Stephen Hawking's final beautiful gift to the world revealed in the wake of his funeral
A few weeks ago, renowned physicist Stephen Hawking passed away at the age of 76. He left behind three children, Lucy, Robert, and Tim, who said of his death:
"We are deeply saddened that our beloved father passed away today. He was a great scientist and an extraordinary man whose work and legacy will live on for many years. His courage and persistence with his brilliance and humor inspired people across the world.
"He once said: 'It would not be much of a universe if it wasn’t home to the people you love.'We will miss him for ever."
The professor's funeral service was held this weekend in Cambridge, where he had lived for many years - but he didn't go out without sharing one last act of kindness.
A memorial took place on Saturday in Cambridge at the University Church of St Mary the Great, and thousands of people turned out to pay their respects. While that was going on, however, Wesley Methodist Church - which is just under half a mile away - provided free food to homeless people and those in need.
A lavish lunch for 50 guests was laid out on tables, along with a note that said, "Today's lunch is a gift from Stephen... From the Hawking family."
FoodCycle, the organizers of the event, said that everybody at the Easter dinner dedicated a moment to the late professor before tucking into their meals.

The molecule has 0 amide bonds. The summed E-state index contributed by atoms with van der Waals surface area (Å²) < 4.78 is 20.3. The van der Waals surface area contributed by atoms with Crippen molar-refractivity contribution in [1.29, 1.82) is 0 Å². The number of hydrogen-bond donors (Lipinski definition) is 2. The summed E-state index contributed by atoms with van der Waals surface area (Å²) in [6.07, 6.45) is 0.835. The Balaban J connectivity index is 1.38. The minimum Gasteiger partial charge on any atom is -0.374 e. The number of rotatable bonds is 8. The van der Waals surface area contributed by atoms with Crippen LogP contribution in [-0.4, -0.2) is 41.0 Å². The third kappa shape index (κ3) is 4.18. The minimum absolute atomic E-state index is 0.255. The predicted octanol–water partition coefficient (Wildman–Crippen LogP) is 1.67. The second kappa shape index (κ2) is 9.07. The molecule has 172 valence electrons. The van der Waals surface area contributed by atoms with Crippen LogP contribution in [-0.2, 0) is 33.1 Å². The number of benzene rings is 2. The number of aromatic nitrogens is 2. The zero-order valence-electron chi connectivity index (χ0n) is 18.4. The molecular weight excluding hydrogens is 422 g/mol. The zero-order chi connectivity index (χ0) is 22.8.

"We're so grateful to the Hawking family for their generous donation so we could give our guests an extra special Easter meal yesterday," the charity said. "We had a little cheer in honor of Stephen Hawking before tucking in."
Even though Hawking was not religious (and, in fact, denounced religion many times throughout his life), his funeral service was fairly traditional.
Approximately 500 guests were invited, including Eddie Redmayne, who played the scientist in the film, The Theory of Everything. The actor gave a moving speech, and presented a biblical reading as part of the eulogy. Another scientist and friend of Hawking's, Astronomer Royal Martin Rees, also spoke.
The church bell was rung 76 times as a signifier of the years of his life, and his coffin was carried into the church by porters from Cambridge University's Gonville and Caius College, where he was a fellow for 52 years.
In a statement about the service, Hawking's children said they wanted to hold the funeral "in the city that he loved so much and which loved him".
Hawking's final resting place will be in Westminster Abbey in London, where his ashes are due to be interred near to the remains of Sir Isaac Newton on June 15th. The cemetery is open to public access, meaning that people from all over the world will be able to visit him for generations to come.
As well as leaving behind a parting gift for those in need, then, Hawking also built a legacy for himself during his lifetime that will live on for far longer than any of us reading this right now.